The first anniversary of the C-thing has not gone unnoticed. Anniversaries provide moments to take stock, look back and think about what might come next. Last Spring, the early enthusiasm for transformational change was more tangible in the air than aerosols -but now, on our way to 3 million casualties worldwide, it seems only artists and philosophers still continue the conversation about what actually makes life worth living, how to deal with political challenges, and how we need to relate this short or midterm challenge to the bigger one looming behind, the climate crisis. The great visions of a ‘new normal’ don’t leave a big footprint in ordinary politics so far.
Case in point, my country, the Netherlands. Still better known for its tulips, windmills, and mud-sucking expertise than for ‘intelligent’ lockdowns or speedy vaccination, perhaps, but we still do elections! Almost exactly on the (first?) C-anniversary, and just two months after the government resigned, after admitting to having failed tens of thousands of citizens wrongly accused of cheating the child benefits system. The outcome was quite sobering : nothing changed, power remains in the same hands, and populist parties are still riding high, this time on the back of Covid-sceptics. I begin to see why my West-Flemish colleague found it necessary this week to point out that Belgium (125th) outranks the Netherlands (146th ) on the sustainable development index. But, nevertheless, “pathologically enthusiastic” as I have been labelled, I will try to put into words my present state of mind after all this.
That state is best described by a word that was, yes, uncanny for me when I stumbled upon it for the first time as a non-native English speaker: ‘uncanny’. Decades ago, I was trying to make sense of Collective Violence and Trauma, and the word ‘uncanny’, used in an attempt to describe the interaction between psychic and social trauma, stuck with me. ‘Uncanny’…’unheimlich’, an unsettling feeling, also a kind of “intellectual uncertainty … “ (For the fans: our helpful friend Freud has (a lot) more about ‘the uncanny’.)
One year into the pandemic, when the Covid-19 fatigue seems to slowly but irresistibly break the spirit for alternative ideas and hopeful outcomes, and confronted with Dutch election results that very much confirmed this (with the usual mix of old-style-non-accountable ‘leadership’ and populist fake-news lovers), I feel ‘unheimlich’!
Unheimlich, uncanny, because I see that science increasingly fails to convince people (sometimes for good reason), and we seem to be caught in a race to the bottom in the ‘health versus economy’ discussion, and stuck in a moral wasteland because the much-needed discussion between short-term individual survival and long-term survival of our species has been hijacked by conspiracy thinkers obsessed with their personal neoliberal perversities.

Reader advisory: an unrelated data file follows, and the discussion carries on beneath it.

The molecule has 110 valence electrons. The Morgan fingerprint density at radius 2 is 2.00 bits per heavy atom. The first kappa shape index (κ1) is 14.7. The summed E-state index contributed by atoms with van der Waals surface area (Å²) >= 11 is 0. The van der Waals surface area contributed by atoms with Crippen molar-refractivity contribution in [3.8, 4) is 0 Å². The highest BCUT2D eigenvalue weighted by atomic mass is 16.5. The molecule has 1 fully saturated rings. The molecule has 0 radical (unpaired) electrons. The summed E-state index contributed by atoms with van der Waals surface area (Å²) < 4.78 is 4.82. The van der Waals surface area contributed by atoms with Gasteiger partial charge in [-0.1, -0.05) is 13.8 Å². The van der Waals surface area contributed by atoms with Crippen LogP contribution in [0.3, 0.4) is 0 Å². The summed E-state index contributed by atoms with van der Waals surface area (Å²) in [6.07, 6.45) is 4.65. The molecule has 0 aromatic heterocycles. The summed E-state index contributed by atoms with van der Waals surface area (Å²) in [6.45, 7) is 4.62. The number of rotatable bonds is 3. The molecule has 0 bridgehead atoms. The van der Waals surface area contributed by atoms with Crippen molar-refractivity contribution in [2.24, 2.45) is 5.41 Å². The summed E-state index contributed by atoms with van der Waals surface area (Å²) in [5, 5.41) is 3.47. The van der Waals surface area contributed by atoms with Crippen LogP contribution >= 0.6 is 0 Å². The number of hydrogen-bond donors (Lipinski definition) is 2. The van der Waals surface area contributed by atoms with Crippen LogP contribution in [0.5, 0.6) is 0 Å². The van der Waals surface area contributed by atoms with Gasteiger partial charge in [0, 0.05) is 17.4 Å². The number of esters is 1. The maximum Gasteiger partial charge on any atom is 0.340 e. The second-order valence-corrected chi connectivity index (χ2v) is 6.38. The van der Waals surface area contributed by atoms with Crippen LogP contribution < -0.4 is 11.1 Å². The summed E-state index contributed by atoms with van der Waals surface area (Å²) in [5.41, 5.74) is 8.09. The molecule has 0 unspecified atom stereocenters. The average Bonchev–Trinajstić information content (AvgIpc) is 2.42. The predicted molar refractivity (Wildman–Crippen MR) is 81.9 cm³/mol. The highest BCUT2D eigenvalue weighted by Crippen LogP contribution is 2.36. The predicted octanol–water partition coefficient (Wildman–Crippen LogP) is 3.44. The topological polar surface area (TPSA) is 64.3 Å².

Oops! What to do? And what does all of this have to do with public health? As I can’t help myself, I will give it a pathologically enthusiastic try.
The concept ‘uncanny’ helps to understand how non-scientific aspects of being sick – the ‘uncanny’ feeling of becoming ill – are necessary to understand the illness experience and reconsider even the purpose of medicine. And in psychiatry, there is a call to shift the status of the patient from object of study to subject, in a phenomenological approach where everyone’s perceptions and experiences are heard, accepted, and valued – and not only the diagnosis counts as “truth”. These are only two examples, but if I take a step backwards, I detect beneath quick comments and tons of publications a growing urge to return, in the words of phenomenology’s founder Edmund Husserl, “to the things themselves”. Let’s focus on ‘thinking’ a little more, in addition to measuring.
In our public health work we might want to start asking more uncanny questions about “the things themselves” again, dig up Weber and his concept of ‘verstehen’ and try to complement and deepen the knowledge based on processed data (only). Nothing wrong with data, but you know… the meshes of the net we throw out to capture the raw data always let things through and other things out…and then we use them to build models that tell us how long the lockdown will last – among other food for contentious debate. Okay, the difference between natural and social science methods…nothing new, I hear you say! But here comes Freud again: the “uncanny is in reality nothing new or alien, but something which is familiar and old-established in the mind and which has become alienated from it through the process of repression.’’
So I will capitalize on my uncanny feeling to explore the things and question the data – though not the facts! I will keep remembering that the map is not the territory, keep thinking that asking the right question is more important than having the right answer, and I won’t forget that the last thing to get out of Pandora’s box is Hope! (regardless of that other old fellow Nietzsche, who considered hope to be the worst of all evils…)
PS: I have an uncanny feeling that by now, my abovementioned colleague reckons that instead of ‘pathologically enthusiastic’, just ‘pathological’ will do…